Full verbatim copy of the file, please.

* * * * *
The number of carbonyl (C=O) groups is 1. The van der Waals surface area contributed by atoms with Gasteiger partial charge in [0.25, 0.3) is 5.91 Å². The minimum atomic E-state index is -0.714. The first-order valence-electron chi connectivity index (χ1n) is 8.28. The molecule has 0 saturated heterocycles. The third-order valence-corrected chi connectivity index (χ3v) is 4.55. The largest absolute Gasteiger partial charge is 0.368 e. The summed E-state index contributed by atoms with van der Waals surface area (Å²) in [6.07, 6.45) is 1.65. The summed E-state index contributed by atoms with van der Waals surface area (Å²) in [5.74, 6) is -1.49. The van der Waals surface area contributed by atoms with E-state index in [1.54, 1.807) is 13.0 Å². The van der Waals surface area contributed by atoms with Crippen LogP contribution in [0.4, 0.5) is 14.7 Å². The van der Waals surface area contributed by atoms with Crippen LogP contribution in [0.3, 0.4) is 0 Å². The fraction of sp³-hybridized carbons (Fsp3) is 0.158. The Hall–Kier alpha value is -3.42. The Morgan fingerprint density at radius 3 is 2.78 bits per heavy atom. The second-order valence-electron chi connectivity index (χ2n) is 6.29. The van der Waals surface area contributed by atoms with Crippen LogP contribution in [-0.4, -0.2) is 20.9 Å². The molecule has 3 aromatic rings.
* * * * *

The number of carbonyl (C=O) groups is 1. The van der Waals surface area contributed by atoms with Gasteiger partial charge in [0.25, 0.3) is 5.91 Å². The minimum atomic E-state index is -0.714. The first-order valence-electron chi connectivity index (χ1n) is 8.28. The molecule has 0 saturated heterocycles. The third-order valence-corrected chi connectivity index (χ3v) is 4.55. The largest absolute Gasteiger partial charge is 0.368 e. The summed E-state index contributed by atoms with van der Waals surface area (Å²) in [6.07, 6.45) is 1.65. The summed E-state index contributed by atoms with van der Waals surface area (Å²) in [5.74, 6) is -1.49. The van der Waals surface area contributed by atoms with E-state index in [1.54, 1.807) is 13.0 Å². The van der Waals surface area contributed by atoms with Crippen LogP contribution in [0.4, 0.5) is 14.7 Å². The van der Waals surface area contributed by atoms with Crippen LogP contribution in [0.3, 0.4) is 0 Å². The fraction of sp³-hybridized carbons (Fsp3) is 0.158. The Hall–Kier alpha value is -3.42. The Morgan fingerprint density at radius 3 is 2.78 bits per heavy atom. The second-order valence-electron chi connectivity index (χ2n) is 6.29. The van der Waals surface area contributed by atoms with Crippen LogP contribution in [-0.4, -0.2) is 20.9 Å². The molecule has 3 aromatic rings.